Hunger wars ahead of us
HOW will a world population of nine billion feed itself in 2050 when all the signs point to further hunger?
This was the central challenge of humanity discussed at a food security forum in Brisbane on Tuesday night.
A panel of experts painted a picture of hope amid mounting shortages, lost farmland, depleted water supplies, declining fisheries and unpredictable climate change.
“The challenge facing the world's farmers and food producers is to double output using less land, far less water, different energy, fewer nutrients and with the prospect of less technology to do so, in the teeth of a changing climate,” said science writer Professor Julian Cribb.
A failure to provide for the basic needs of nutrition and water will lead not just to mass starvation but also to wars, he said.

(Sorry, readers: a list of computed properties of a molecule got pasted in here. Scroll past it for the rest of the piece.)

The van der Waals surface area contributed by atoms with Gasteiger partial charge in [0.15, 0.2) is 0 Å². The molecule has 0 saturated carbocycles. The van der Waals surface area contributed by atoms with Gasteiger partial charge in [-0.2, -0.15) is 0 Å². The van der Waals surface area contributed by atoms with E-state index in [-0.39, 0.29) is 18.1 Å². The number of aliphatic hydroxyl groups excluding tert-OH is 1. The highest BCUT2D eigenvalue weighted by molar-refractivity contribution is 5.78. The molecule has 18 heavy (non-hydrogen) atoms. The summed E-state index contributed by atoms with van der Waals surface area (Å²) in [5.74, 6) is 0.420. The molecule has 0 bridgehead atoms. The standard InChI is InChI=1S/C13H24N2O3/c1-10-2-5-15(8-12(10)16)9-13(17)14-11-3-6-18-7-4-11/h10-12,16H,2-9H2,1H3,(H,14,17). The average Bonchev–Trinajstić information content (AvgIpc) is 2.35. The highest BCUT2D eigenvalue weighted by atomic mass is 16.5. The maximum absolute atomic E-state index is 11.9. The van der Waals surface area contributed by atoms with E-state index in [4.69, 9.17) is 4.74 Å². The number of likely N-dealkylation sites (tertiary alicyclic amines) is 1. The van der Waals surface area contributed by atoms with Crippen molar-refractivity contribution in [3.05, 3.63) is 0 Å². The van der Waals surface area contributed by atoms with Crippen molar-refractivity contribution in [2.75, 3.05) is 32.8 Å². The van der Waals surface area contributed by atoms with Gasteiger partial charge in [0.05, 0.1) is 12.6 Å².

Prof Cribb said feeding the world for the next 50 years, which would require doubling food availability using half the water, was possibly the greatest challenge ever faced by humanity.
UN World Food Program director in Gambia, Malcolm Duthie, said the 2008 food crisis, which increased the hungry poor by 200 million and caused riots in 15 countries, should serve as a wake-up call.
Hunger is a “silent tsunami ... which kills more people daily than malaria, TB, AIDS combined”, Mr Duthie said.
“It is the number one health risk on the planet.”
National Farmers' Federation president David Crombie said world food demand would increase by 70% by 2050 and “we haven't got another green revolution around the corner” to markedly increase food production as it did in post-war years.
Mr Crombie said increased research and development, efficient use of water, biosecurity, biotechnology and genetically modified crops could all provide solutions to increase food production.
Speakers also professed concern over land being converted from food to biofuel production and the massive waste of food in developed countries like Australia, where up to half of nutritional value is wasted.